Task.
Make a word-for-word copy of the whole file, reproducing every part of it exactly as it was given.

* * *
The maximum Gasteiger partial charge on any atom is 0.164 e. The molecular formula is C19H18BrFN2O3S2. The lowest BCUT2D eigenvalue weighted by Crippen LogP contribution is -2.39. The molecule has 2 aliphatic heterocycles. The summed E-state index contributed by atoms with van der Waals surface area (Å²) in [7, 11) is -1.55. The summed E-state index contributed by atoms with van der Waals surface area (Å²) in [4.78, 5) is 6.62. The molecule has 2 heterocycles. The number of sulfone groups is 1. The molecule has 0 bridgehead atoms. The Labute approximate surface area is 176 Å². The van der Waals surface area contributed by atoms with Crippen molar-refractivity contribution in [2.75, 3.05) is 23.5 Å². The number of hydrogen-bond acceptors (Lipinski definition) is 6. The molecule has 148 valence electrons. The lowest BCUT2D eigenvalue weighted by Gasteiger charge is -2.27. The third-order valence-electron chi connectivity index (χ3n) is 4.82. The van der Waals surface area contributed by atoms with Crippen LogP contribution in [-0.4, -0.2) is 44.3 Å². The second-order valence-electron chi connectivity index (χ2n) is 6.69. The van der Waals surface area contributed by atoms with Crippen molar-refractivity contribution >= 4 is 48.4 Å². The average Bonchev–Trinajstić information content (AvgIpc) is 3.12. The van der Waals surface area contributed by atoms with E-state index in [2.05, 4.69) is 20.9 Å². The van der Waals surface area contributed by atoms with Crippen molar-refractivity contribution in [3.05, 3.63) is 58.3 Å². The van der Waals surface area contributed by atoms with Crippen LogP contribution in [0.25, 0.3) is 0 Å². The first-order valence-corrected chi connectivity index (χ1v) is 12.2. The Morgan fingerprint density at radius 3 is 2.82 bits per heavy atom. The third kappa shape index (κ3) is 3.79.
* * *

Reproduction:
The maximum Gasteiger partial charge on any atom is 0.164 e. The molecular formula is C19H18BrFN2O3S2. The lowest BCUT2D eigenvalue weighted by Crippen LogP contribution is -2.39. The molecule has 2 aliphatic heterocycles. The summed E-state index contributed by atoms with van der Waals surface area (Å²) in [7, 11) is -1.55. The summed E-state index contributed by atoms with van der Waals surface area (Å²) in [4.78, 5) is 6.62. The molecule has 2 heterocycles. The number of sulfone groups is 1. The molecule has 0 bridgehead atoms. The Labute approximate surface area is 176 Å². The van der Waals surface area contributed by atoms with Crippen molar-refractivity contribution in [2.75, 3.05) is 23.5 Å². The number of hydrogen-bond acceptors (Lipinski definition) is 6. The molecule has 148 valence electrons. The lowest BCUT2D eigenvalue weighted by Gasteiger charge is -2.27. The third-order valence-electron chi connectivity index (χ3n) is 4.82. The van der Waals surface area contributed by atoms with Crippen LogP contribution in [-0.4, -0.2) is 44.3 Å². The second-order valence-electron chi connectivity index (χ2n) is 6.69. The van der Waals surface area contributed by atoms with Crippen molar-refractivity contribution >= 4 is 48.4 Å². The average Bonchev–Trinajstić information content (AvgIpc) is 3.12. The van der Waals surface area contributed by atoms with E-state index in [2.05, 4.69) is 20.9 Å². The van der Waals surface area contributed by atoms with Crippen molar-refractivity contribution in [3.05, 3.63) is 58.3 Å². The van der Waals surface area contributed by atoms with Crippen LogP contribution in [0.25, 0.3) is 0 Å². The first-order valence-corrected chi connectivity index (χ1v) is 12.2. The Morgan fingerprint density at radius 3 is 2.82 bits per heavy atom. The third kappa shape index (κ3) is 3.79.